Pescovitz wrote that it is important that UMHS determine exactly what went wrong in this instance in order to improve incident reporting lines in the future.

“As an institution, we failed to make sure that this resident’s concerns were investigated in a thorough and timely manner,” Pescovitz wrote. “We are committed to turning this failure into a lesson, and turning that lesson into actions that ensure that when someone does the right thing and reports a suspicion, we have a safeguarded system and appropriately trained personnel in place to make sure the matter is handled in a judicious and correct manner.”

Pescovitz concluded her e-mail by ensuring UMHS faculty and employees that administrators are dedicated to improvement.

“Sometimes we fall short. Sometimes we make mistakes,” Pescovitz wrote. “Our commitment to doing better has never been stronger.”

DeAndree Watson, president of Central Student Government, said increased transparency between students and DPS is necessary for the general safety of students, adding that this incident was not indicative of a healthy correspondence.

“Transparency is essential in that relationship,” Watson said. “I think (this incident) shows a lack of transparency.”

Watson added that this issue could be representative of other missteps of DPS, including sharing important information with students and the campus community.

“I think it definitely provides room for concern about what other things exist that we aren't aware of,” he said. “There have been issues in the past about this same type of situation where DPS isn't as quick as students want them to be in terms of releasing information.”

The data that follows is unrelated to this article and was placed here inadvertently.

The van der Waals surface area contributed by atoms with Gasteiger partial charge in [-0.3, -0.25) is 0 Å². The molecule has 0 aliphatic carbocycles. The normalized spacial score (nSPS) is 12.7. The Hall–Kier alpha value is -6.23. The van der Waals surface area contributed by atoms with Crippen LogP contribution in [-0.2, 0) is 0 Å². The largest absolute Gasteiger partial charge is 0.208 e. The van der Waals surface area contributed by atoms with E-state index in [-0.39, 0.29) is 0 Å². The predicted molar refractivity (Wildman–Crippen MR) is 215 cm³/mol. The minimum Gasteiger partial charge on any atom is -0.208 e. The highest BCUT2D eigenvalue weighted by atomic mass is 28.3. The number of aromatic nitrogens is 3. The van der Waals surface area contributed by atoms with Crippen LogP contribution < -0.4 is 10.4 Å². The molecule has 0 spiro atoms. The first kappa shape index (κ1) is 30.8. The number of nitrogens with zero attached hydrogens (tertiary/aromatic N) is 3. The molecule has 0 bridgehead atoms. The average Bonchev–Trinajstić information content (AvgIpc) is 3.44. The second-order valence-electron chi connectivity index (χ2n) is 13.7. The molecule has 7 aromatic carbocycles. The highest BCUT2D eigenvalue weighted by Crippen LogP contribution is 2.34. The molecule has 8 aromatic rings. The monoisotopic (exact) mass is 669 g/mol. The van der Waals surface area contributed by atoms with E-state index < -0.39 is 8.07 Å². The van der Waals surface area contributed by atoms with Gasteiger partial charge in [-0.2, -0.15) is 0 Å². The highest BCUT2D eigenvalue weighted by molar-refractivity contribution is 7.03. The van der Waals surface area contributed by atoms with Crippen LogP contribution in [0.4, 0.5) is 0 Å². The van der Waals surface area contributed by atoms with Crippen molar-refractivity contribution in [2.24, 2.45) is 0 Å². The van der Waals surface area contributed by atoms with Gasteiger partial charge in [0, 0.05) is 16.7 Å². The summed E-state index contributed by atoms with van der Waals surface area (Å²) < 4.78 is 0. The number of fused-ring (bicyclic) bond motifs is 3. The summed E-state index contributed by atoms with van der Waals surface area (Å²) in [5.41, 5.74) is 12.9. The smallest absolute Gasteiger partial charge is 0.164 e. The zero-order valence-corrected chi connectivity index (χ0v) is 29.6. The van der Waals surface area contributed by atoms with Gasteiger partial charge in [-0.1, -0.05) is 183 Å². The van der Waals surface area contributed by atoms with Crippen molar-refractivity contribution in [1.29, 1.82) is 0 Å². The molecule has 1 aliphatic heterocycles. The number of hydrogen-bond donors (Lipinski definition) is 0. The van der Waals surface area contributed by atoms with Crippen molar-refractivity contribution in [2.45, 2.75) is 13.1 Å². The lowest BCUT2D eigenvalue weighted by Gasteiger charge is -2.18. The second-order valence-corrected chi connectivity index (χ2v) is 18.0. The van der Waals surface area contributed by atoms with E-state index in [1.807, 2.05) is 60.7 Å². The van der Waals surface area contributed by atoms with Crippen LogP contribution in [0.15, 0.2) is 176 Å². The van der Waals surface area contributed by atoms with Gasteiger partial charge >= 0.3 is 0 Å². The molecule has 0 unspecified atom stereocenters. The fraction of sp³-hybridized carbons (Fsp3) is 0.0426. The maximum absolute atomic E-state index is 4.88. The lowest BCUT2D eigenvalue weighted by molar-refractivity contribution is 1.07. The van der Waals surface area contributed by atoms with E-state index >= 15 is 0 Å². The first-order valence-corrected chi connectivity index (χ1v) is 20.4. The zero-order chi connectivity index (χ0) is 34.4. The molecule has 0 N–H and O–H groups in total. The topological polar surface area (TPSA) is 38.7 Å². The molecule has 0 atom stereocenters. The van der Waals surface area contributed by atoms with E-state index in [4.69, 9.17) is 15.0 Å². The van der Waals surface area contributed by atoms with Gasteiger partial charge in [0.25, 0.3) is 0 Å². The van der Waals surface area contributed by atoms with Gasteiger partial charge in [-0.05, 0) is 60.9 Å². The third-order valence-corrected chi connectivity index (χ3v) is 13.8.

Watson added that the issue won’t hurt the deep-rooted connection between students and DPS.

“I think DPS has established a positive relationship on campus,” Watson said. “I don't think this one incident is going to have a serious or significant negative impact on the student body.”

Jenson is currently out of jail on a personal recognizance bond of $10,000, according to court documents. Conditions of his bond demand that he surrender his passport, cease contact with children, and not use the Internet “for any reason.”

The bond also requires that he wear a GPS tether and not leave the state unless travel is approved by the court. According to court documents, Jenson was granted permission to travel to Utah on Dec. 28 and return on Jan. 16.

Jenson’s preliminary exam, a hearing in which prosecutors must provide evidence that suggests probable cause that Jenson possessed child pornography, is Feb. 16 at the 14A District Court at Washtenaw Avenue and Hogback Road.